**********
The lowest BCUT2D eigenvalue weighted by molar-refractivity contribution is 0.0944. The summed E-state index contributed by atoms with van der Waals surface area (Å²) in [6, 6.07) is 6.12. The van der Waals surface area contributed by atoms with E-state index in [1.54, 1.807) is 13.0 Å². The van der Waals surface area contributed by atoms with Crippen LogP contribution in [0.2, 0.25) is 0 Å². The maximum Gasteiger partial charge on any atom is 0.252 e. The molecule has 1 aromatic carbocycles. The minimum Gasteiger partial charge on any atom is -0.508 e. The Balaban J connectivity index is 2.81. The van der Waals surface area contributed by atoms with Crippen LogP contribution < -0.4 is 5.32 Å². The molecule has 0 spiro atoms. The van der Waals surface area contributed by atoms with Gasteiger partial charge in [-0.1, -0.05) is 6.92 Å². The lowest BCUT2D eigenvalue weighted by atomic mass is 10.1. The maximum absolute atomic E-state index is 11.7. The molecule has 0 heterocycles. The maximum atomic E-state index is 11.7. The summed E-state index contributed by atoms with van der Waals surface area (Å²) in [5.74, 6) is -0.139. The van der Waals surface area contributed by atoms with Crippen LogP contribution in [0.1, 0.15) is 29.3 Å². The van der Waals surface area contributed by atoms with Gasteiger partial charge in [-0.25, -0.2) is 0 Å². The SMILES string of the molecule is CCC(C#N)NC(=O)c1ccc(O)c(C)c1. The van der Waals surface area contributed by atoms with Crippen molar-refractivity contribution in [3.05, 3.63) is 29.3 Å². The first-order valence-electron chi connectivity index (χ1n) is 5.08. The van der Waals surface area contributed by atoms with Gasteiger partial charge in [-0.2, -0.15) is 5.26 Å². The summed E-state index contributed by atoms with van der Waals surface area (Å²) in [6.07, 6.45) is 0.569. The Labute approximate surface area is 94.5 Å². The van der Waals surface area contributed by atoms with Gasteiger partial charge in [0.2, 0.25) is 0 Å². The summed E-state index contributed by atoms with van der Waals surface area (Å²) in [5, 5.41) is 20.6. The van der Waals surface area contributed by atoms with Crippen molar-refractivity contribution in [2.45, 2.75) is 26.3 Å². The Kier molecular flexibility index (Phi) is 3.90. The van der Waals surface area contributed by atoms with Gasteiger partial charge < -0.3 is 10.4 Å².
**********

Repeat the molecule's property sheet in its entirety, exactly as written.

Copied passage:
The lowest BCUT2D eigenvalue weighted by molar-refractivity contribution is 0.0944. The summed E-state index contributed by atoms with van der Waals surface area (Å²) in [6, 6.07) is 6.12. The van der Waals surface area contributed by atoms with E-state index in [1.54, 1.807) is 13.0 Å². The van der Waals surface area contributed by atoms with Crippen LogP contribution in [0.2, 0.25) is 0 Å². The maximum Gasteiger partial charge on any atom is 0.252 e. The molecule has 1 aromatic carbocycles. The minimum Gasteiger partial charge on any atom is -0.508 e. The Balaban J connectivity index is 2.81. The van der Waals surface area contributed by atoms with Crippen LogP contribution < -0.4 is 5.32 Å². The molecule has 0 spiro atoms. The van der Waals surface area contributed by atoms with Gasteiger partial charge in [-0.1, -0.05) is 6.92 Å². The lowest BCUT2D eigenvalue weighted by atomic mass is 10.1. The maximum absolute atomic E-state index is 11.7. The molecule has 0 heterocycles. The maximum atomic E-state index is 11.7. The summed E-state index contributed by atoms with van der Waals surface area (Å²) in [5.74, 6) is -0.139. The van der Waals surface area contributed by atoms with Crippen LogP contribution in [0.1, 0.15) is 29.3 Å². The van der Waals surface area contributed by atoms with Gasteiger partial charge in [-0.25, -0.2) is 0 Å². The SMILES string of the molecule is CCC(C#N)NC(=O)c1ccc(O)c(C)c1. The van der Waals surface area contributed by atoms with Crippen molar-refractivity contribution in [3.05, 3.63) is 29.3 Å². The first-order valence-electron chi connectivity index (χ1n) is 5.08. The van der Waals surface area contributed by atoms with Gasteiger partial charge in [-0.2, -0.15) is 5.26 Å². The summed E-state index contributed by atoms with van der Waals surface area (Å²) in [6.07, 6.45) is 0.569. The Labute approximate surface area is 94.5 Å². The van der Waals surface area contributed by atoms with Gasteiger partial charge in [0.2, 0.25) is 0 Å². The summed E-state index contributed by atoms with van der Waals surface area (Å²) in [5, 5.41) is 20.6. The van der Waals surface area contributed by atoms with Crippen molar-refractivity contribution in [2.45, 2.75) is 26.3 Å². The Kier molecular flexibility index (Phi) is 3.90. The van der Waals surface area contributed by atoms with Gasteiger partial charge < -0.3 is 10.4 Å².